For millions of Americans, hunger is no game

Hunger isn’t just a problem overseas. In communities like Immokalee, Florida, poverty leaves American families unable to provide the food their children need to stay healthy and do well in school.

Story by Chris Huber, with reporting by Pat Curry.
Published October 17, 2012 at 12:00am PDT

For more than three years, Andrea Francisco and her husband, Clemente, picked tomatoes on a farm in Immokalee, Florida.

Paid at a rate of about 50 cents per 32 pounds, they had to pick 3,200 pounds to bring home $50.

Even that amount often wasn’t enough to adequately feed their family of six.

“Many times, we had no meat in the refrigerator, and would only eat noodles or rice,” Andrea says. “It was very difficult. The children would ask for something specific, and we couldn’t provide it.”

Not an isolated problem

Andrea and Clemente represent millions of families across the United States who struggle with hunger.

Nearly 15 percent of U.S. households are considered to be food-insecure at some point in the year. That’s more than 50 million Americans, including 16.7 million children.

Last year, about 57 percent of this group relied on emergency food assistance, such as food stamps, free or reduced-price meals in school, or their local food bank.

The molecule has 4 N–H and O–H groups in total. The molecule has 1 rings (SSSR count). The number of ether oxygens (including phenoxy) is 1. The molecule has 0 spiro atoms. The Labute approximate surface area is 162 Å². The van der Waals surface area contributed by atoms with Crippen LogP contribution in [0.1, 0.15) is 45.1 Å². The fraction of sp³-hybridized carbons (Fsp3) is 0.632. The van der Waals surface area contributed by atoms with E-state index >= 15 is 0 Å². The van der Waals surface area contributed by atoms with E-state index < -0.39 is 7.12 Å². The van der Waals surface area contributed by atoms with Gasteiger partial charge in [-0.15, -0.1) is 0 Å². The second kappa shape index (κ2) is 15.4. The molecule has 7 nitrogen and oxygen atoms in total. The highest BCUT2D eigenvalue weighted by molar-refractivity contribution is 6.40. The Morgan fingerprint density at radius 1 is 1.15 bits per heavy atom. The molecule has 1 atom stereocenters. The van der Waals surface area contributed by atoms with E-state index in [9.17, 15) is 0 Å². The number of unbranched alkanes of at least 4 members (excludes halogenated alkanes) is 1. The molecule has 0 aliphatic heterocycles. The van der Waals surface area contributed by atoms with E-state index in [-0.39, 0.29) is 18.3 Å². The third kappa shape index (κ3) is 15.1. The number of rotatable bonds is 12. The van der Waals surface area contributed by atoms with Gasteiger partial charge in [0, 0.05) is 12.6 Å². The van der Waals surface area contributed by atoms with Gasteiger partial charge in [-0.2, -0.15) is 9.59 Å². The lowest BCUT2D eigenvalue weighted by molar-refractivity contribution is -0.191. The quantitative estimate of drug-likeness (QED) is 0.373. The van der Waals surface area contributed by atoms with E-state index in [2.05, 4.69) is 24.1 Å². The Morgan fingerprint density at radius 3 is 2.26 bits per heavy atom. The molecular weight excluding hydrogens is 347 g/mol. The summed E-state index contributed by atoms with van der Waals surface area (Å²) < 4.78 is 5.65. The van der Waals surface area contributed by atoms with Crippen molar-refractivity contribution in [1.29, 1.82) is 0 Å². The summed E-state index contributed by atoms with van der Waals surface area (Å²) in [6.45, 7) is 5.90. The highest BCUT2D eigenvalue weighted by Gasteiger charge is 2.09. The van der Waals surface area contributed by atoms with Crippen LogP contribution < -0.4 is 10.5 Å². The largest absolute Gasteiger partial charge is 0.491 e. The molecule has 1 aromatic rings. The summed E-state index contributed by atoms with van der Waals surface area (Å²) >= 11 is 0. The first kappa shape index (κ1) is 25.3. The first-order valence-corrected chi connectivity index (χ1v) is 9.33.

Wide-reaching consequences of hunger

While the effects of hunger aren’t always obvious, chronic undernourishment can lead to physical problems such as anemia and stunted growth. Children who struggle with hunger are sick more often, recover more slowly, and are more likely to experience fatigue.

Lack of the right nutrients can hinder a child’s concentration, affecting his or her ability to learn and perform in school. It can also cause aggressive behavior and problems getting along with others.

World Vision works in 14 urban and rural locations across the United States — including Immokalee — to provide services and resources to families that help break the cycle of poverty and hunger.

Where need is greatest

Twenty states had food insecurity rates at or above the national average of 14.7 percent. The top states with high food insecurity rates:

1.  Mississippi: 19.2 percent
2.  Arkansas: 19.2 percent
3.  Texas: 18.5 percent
4.  Alabama: 18.2 percent

5.  Georgia: 17.4 percent
6.  North Carolina: 17.1 percent
7.  New Mexico: 16.5 percent


Worldwide, approximately 870 million people are affected by hunger.

Three ways you can help

Please pray for children and families right here in the United States who struggle with hunger and poverty. Pray that Americans would have the will to care for those who are in need, both abroad and here at home.

Make a one-time donation to help feed a family in the United States for three days. Your gift will help deliver nutritious meals — like oatmeal, lentil soup, pasta, and bean-and-rice casseroles — to families affected by disaster, job loss, homelessness, and other crises.

Give monthly to support World Vision's work with children and families in the United States. Your monthly donation will help us provide support to struggling communities across the country through interventions like food, warm clothing, school supplies, academic mentoring, youth empowerment, and more.